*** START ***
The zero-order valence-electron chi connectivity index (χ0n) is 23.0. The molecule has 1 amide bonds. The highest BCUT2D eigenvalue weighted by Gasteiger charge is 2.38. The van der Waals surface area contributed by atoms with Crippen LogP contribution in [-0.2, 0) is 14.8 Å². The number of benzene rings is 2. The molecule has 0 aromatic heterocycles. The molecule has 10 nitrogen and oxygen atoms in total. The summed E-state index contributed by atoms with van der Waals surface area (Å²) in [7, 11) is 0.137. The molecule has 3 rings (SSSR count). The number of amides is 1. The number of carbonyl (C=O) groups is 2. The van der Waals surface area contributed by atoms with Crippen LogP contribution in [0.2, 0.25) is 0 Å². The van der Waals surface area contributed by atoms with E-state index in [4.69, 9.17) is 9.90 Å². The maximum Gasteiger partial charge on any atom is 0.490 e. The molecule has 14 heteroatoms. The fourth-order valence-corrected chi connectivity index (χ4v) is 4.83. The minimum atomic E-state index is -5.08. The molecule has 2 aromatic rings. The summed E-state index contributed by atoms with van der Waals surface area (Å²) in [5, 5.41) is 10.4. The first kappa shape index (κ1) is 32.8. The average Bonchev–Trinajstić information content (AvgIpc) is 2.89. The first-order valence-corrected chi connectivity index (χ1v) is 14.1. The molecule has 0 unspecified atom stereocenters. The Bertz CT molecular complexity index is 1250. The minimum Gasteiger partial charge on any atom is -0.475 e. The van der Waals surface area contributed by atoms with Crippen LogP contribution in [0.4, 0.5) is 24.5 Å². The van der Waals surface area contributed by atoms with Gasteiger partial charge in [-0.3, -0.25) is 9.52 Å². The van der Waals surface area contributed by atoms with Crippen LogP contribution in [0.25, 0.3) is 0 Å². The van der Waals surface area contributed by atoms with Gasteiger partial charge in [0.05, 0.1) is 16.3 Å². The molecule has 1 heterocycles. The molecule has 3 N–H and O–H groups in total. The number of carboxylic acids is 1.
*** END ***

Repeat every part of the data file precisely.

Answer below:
The zero-order valence-electron chi connectivity index (χ0n) is 23.0. The molecule has 1 amide bonds. The highest BCUT2D eigenvalue weighted by Gasteiger charge is 2.38. The van der Waals surface area contributed by atoms with Crippen LogP contribution in [-0.2, 0) is 14.8 Å². The number of benzene rings is 2. The molecule has 0 aromatic heterocycles. The molecule has 10 nitrogen and oxygen atoms in total. The summed E-state index contributed by atoms with van der Waals surface area (Å²) in [7, 11) is 0.137. The molecule has 3 rings (SSSR count). The number of amides is 1. The number of carbonyl (C=O) groups is 2. The van der Waals surface area contributed by atoms with Crippen LogP contribution in [0.2, 0.25) is 0 Å². The van der Waals surface area contributed by atoms with E-state index in [4.69, 9.17) is 9.90 Å². The maximum Gasteiger partial charge on any atom is 0.490 e. The molecule has 14 heteroatoms. The fourth-order valence-corrected chi connectivity index (χ4v) is 4.83. The minimum atomic E-state index is -5.08. The molecule has 2 aromatic rings. The summed E-state index contributed by atoms with van der Waals surface area (Å²) in [5, 5.41) is 10.4. The first kappa shape index (κ1) is 32.8. The average Bonchev–Trinajstić information content (AvgIpc) is 2.89. The first-order valence-corrected chi connectivity index (χ1v) is 14.1. The molecule has 0 unspecified atom stereocenters. The Bertz CT molecular complexity index is 1250. The minimum Gasteiger partial charge on any atom is -0.475 e. The van der Waals surface area contributed by atoms with Crippen LogP contribution in [0.4, 0.5) is 24.5 Å². The van der Waals surface area contributed by atoms with Gasteiger partial charge in [-0.3, -0.25) is 9.52 Å². The van der Waals surface area contributed by atoms with Crippen LogP contribution in [0.25, 0.3) is 0 Å². The van der Waals surface area contributed by atoms with Gasteiger partial charge in [0.05, 0.1) is 16.3 Å². The molecule has 1 heterocycles. The molecule has 3 N–H and O–H groups in total. The number of carboxylic acids is 1.